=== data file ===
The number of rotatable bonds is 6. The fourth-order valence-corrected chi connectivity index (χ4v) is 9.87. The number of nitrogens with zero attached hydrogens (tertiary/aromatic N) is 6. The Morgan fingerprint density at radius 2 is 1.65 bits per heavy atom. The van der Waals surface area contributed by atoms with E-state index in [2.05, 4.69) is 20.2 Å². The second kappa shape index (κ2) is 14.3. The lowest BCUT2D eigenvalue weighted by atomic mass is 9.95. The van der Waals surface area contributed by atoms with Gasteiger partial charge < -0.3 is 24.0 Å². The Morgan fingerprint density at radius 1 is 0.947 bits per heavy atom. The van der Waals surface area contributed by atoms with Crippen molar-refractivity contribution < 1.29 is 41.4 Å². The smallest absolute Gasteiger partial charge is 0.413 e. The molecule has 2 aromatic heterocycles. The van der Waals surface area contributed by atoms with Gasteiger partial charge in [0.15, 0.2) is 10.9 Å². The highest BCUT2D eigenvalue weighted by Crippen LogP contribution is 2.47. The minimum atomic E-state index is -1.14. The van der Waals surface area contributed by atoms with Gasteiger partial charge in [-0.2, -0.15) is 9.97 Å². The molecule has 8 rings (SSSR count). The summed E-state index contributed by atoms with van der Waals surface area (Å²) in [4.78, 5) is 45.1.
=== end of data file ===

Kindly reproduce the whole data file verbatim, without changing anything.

The number of rotatable bonds is 6. The fourth-order valence-corrected chi connectivity index (χ4v) is 9.87. The number of nitrogens with zero attached hydrogens (tertiary/aromatic N) is 6. The Morgan fingerprint density at radius 2 is 1.65 bits per heavy atom. The van der Waals surface area contributed by atoms with E-state index in [2.05, 4.69) is 20.2 Å². The second kappa shape index (κ2) is 14.3. The lowest BCUT2D eigenvalue weighted by atomic mass is 9.95. The van der Waals surface area contributed by atoms with Gasteiger partial charge < -0.3 is 24.0 Å². The Morgan fingerprint density at radius 1 is 0.947 bits per heavy atom. The van der Waals surface area contributed by atoms with Crippen molar-refractivity contribution < 1.29 is 41.4 Å². The smallest absolute Gasteiger partial charge is 0.413 e. The molecule has 2 aromatic heterocycles. The van der Waals surface area contributed by atoms with Gasteiger partial charge in [0.15, 0.2) is 10.9 Å². The highest BCUT2D eigenvalue weighted by Crippen LogP contribution is 2.47. The minimum atomic E-state index is -1.14. The van der Waals surface area contributed by atoms with Gasteiger partial charge in [-0.2, -0.15) is 9.97 Å². The molecule has 8 rings (SSSR count). The summed E-state index contributed by atoms with van der Waals surface area (Å²) in [4.78, 5) is 45.1.